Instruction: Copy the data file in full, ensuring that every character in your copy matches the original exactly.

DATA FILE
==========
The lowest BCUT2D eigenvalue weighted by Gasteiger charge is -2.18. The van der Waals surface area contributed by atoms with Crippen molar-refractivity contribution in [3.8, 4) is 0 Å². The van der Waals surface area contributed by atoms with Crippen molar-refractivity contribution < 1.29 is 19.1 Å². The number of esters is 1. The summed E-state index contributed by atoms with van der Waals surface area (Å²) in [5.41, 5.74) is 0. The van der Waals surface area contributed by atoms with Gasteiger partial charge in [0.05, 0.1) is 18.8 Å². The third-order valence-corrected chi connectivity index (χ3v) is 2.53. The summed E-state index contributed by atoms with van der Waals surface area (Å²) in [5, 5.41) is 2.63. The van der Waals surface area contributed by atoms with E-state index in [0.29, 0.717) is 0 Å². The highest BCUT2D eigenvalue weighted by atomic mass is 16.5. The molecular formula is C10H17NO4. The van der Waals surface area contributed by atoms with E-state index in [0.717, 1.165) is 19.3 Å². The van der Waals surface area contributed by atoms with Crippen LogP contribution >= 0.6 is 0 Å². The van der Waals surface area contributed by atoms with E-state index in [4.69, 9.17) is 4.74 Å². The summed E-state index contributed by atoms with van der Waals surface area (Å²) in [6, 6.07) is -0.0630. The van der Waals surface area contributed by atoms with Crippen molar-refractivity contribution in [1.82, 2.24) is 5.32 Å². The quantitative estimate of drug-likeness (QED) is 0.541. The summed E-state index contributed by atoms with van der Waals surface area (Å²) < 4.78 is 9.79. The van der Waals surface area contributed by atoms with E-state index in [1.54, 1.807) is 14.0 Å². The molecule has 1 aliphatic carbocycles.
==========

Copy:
The lowest BCUT2D eigenvalue weighted by Gasteiger charge is -2.18. The van der Waals surface area contributed by atoms with Crippen molar-refractivity contribution in [3.8, 4) is 0 Å². The van der Waals surface area contributed by atoms with Crippen molar-refractivity contribution < 1.29 is 19.1 Å². The number of esters is 1. The summed E-state index contributed by atoms with van der Waals surface area (Å²) in [5.41, 5.74) is 0. The van der Waals surface area contributed by atoms with Gasteiger partial charge in [0.05, 0.1) is 18.8 Å². The third-order valence-corrected chi connectivity index (χ3v) is 2.53. The summed E-state index contributed by atoms with van der Waals surface area (Å²) in [5, 5.41) is 2.63. The van der Waals surface area contributed by atoms with E-state index in [0.29, 0.717) is 0 Å². The highest BCUT2D eigenvalue weighted by atomic mass is 16.5. The molecular formula is C10H17NO4. The van der Waals surface area contributed by atoms with E-state index in [0.717, 1.165) is 19.3 Å². The van der Waals surface area contributed by atoms with Crippen LogP contribution >= 0.6 is 0 Å². The van der Waals surface area contributed by atoms with E-state index in [4.69, 9.17) is 4.74 Å². The summed E-state index contributed by atoms with van der Waals surface area (Å²) in [6, 6.07) is -0.0630. The van der Waals surface area contributed by atoms with Crippen molar-refractivity contribution in [1.82, 2.24) is 5.32 Å². The quantitative estimate of drug-likeness (QED) is 0.541. The summed E-state index contributed by atoms with van der Waals surface area (Å²) < 4.78 is 9.79. The van der Waals surface area contributed by atoms with E-state index in [1.54, 1.807) is 14.0 Å². The molecule has 1 aliphatic carbocycles.